California passes new train emission rule

On April 27, 2023, California lawmakers passed a new rule regarding train emissions.

The rule intends to ban use of freight locomotives more than 23 years old by 2030. It also bans locomotives idling for more than 30 minutes. Locomotives built for freight service after 2035 will also have to be zero-emissions. The rule aims to reduce pollution by freight trains and improve air quality, especially near ports.

The Biden administration needs to approve the rule for it to be put in effect. If approved, the rule could be adopted by other states. The rule, combined with the recent rules regarding diesel trucks, would drastically reduce pollution from diesel fuel, which can cause cancer.

Union Pacific train LOF67-26 passes through Goleta, CA in July 2021. (Leo Quinkert)

How will the railroad industry comply with this rule?

Union Pacific and BNSF, the two Class 1 railroads which operate in California, are actively investigating low-emissions freight locomotives.

In 2021, BNSF commenced testing of Wabtec locomotive #3000, a battery-electric powered locomotive. During the three-month testing period, the locomotive delivered an 11% reduction in emissions and fuel use. Union Pacific, the other railroad which operates in California, placed an order for 20 battery-electric locomotives from Wabtec and Progress Rail, a division of Caterpillar, for use in yards.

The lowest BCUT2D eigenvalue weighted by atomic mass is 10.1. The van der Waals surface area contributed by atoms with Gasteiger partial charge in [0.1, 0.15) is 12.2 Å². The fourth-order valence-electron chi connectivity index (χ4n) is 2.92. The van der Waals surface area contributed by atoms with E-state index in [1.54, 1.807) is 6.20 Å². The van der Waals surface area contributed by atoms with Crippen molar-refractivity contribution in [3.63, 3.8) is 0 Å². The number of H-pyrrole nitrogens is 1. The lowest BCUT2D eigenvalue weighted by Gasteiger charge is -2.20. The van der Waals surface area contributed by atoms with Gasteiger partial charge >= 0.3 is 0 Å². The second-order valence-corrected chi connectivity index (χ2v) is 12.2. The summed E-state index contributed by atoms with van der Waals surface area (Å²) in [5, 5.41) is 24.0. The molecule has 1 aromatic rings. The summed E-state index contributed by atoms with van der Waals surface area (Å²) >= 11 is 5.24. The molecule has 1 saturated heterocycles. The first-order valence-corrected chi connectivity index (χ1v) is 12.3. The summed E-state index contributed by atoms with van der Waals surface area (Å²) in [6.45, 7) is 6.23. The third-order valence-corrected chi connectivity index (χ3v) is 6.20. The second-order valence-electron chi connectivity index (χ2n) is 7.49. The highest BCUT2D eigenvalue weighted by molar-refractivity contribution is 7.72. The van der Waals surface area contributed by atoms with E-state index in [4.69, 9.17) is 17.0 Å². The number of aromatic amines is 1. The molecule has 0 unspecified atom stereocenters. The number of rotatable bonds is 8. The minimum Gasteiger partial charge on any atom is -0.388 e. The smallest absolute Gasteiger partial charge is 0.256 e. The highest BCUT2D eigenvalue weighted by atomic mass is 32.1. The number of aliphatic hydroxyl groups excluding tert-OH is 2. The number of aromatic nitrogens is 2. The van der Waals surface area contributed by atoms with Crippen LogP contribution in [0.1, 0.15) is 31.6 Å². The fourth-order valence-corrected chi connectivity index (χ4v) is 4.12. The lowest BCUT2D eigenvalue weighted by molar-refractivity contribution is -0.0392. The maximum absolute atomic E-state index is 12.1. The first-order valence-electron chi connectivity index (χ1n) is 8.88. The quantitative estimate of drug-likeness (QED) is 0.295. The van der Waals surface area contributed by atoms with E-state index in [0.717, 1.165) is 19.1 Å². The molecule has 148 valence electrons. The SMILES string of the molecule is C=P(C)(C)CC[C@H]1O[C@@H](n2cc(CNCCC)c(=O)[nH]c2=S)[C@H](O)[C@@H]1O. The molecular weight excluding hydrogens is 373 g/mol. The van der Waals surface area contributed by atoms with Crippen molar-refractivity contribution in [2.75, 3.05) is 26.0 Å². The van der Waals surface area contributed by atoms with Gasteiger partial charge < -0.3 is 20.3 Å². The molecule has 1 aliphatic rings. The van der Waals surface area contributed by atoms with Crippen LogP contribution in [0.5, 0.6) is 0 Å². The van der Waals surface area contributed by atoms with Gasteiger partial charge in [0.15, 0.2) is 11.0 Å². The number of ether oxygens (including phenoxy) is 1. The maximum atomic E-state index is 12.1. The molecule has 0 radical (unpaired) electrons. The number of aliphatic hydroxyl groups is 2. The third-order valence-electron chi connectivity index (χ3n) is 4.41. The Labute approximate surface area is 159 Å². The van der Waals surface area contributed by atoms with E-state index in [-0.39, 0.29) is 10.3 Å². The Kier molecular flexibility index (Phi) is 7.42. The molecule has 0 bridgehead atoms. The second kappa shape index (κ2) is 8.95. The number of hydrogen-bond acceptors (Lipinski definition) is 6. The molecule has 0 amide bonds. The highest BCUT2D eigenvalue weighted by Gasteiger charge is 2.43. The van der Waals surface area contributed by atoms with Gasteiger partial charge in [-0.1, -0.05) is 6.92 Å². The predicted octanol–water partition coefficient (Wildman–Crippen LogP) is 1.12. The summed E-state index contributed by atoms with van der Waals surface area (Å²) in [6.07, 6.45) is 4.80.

The locomotives are scheduled to arrive in yards in California sometime between late 2023 and early 2024. Union Pacific also signed a $1 billion contract with Wabtec to upgrade 600 older locomotives, which will increase fuel efficiency by 18%. According to Lance Fritz, the president and CEO of UP, the company plans to have net-zero emissions by 2050.

Union Pacific freight train LOF67-15 passes Santa Barbara in April 2021. (Leo Quinkert)

What effect will this have on the environment?

The second-generation battery-electric locomotives currently being developed by Wabtec will have a battery life of six to seven megawatt hours, which has the potential to reduce emissions and fuel consumption by 30% each year. Second-generation battery electric locomotives could enter service in the next few years, according to Wabtec.

Union Pacific estimates that just ten battery-electric locomotives could eliminate 4,000 tons of carbon pollution each year.

Greenhouse gas emissions by sector in 2021. (Data provided by the EPA.)

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